(b. Cambridge, Massachusetts, 9 Dec. 1912; d. Boston, Massachusetts,5 Jan. 1994)
US; representative in the Massachusetts State Legislature 1936–52, member of the US House of Representatives 1952–86, Speaker of the House 1977–86 The son of a bricklayer, O'Neill was educated in parochial schools and St John's High School, and graduated from Boston College in 1936. Thereafter he combined a career in politics with business interests in insurance and real estate. At the age of 21 he became a member of the State Legislature, serving as minority leader between 1947 and 1948 and Speaker 1949–52. In 1952 he succeeded to John F. Kennedy's district in the US House of Representatives, when Kennedy moved to the Senate.
O'Neill, on the liberal wing of the Democratic Party, was more a pragmatist and political fixer, a representative of the old-style Tammany Hall politics, than a politician of philosophical convictions. His entry to Congress coincided with a temporary break in the dominance the Democrats had enjoyed since 1932. They regained their former ascendancy in 1955 and with it came promotion for O'Neill, who was appointed to the powerful House Rules Committee. In 1977, amid allegations of having accepted bribes from the South Koreans, he became Speaker of the House. He held this powerful and partisan office for the next ten years: longer than any previous one.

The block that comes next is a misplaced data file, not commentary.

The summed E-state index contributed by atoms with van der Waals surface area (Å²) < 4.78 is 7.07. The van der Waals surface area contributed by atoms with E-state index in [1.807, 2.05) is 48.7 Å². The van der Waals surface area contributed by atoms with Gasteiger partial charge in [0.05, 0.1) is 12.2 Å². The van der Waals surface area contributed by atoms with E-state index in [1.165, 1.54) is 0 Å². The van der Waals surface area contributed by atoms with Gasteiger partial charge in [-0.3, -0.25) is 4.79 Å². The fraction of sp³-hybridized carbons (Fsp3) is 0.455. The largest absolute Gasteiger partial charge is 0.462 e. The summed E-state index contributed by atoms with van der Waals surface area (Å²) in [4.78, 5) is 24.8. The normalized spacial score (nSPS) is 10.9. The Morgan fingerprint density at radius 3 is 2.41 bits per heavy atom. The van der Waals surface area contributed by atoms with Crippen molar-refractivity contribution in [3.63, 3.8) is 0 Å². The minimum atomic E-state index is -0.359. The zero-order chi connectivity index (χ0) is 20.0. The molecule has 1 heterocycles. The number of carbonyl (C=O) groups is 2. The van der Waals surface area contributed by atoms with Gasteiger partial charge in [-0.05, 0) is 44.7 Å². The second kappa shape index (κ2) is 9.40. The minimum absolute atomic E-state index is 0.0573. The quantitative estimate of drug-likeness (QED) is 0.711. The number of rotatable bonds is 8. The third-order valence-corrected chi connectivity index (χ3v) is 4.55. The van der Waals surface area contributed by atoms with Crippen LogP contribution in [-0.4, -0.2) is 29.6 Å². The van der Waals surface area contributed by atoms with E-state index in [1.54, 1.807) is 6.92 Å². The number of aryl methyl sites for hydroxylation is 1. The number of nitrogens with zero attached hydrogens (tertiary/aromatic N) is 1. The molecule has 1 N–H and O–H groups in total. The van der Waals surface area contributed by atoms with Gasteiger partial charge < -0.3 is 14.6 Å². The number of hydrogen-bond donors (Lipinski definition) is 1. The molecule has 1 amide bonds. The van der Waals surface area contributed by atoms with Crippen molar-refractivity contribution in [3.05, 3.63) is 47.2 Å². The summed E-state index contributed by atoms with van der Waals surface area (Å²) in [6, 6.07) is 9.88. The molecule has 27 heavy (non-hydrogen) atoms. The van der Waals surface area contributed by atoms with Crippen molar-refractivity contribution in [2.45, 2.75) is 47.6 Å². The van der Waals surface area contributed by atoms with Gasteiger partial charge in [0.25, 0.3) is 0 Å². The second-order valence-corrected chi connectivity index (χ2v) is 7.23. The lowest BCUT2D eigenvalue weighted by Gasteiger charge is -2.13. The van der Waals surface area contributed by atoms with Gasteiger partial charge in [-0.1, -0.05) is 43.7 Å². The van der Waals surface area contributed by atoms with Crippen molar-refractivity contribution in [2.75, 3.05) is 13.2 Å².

In the position of Speaker O'Neill displayed inspired and effective leadership in a decade of political upheaval. During his period in office the House adopted a new code of ethics, placed limits on outside income and introduced television coverage of its sessions. A charismatic and shrewd politician, O'Neill was careful never to neglect the needs of his constituents or forget his Irish working-class roots. He popularized the phrase ‘all politics is local’. In 1987 he published a best-selling memoir: Man of the House.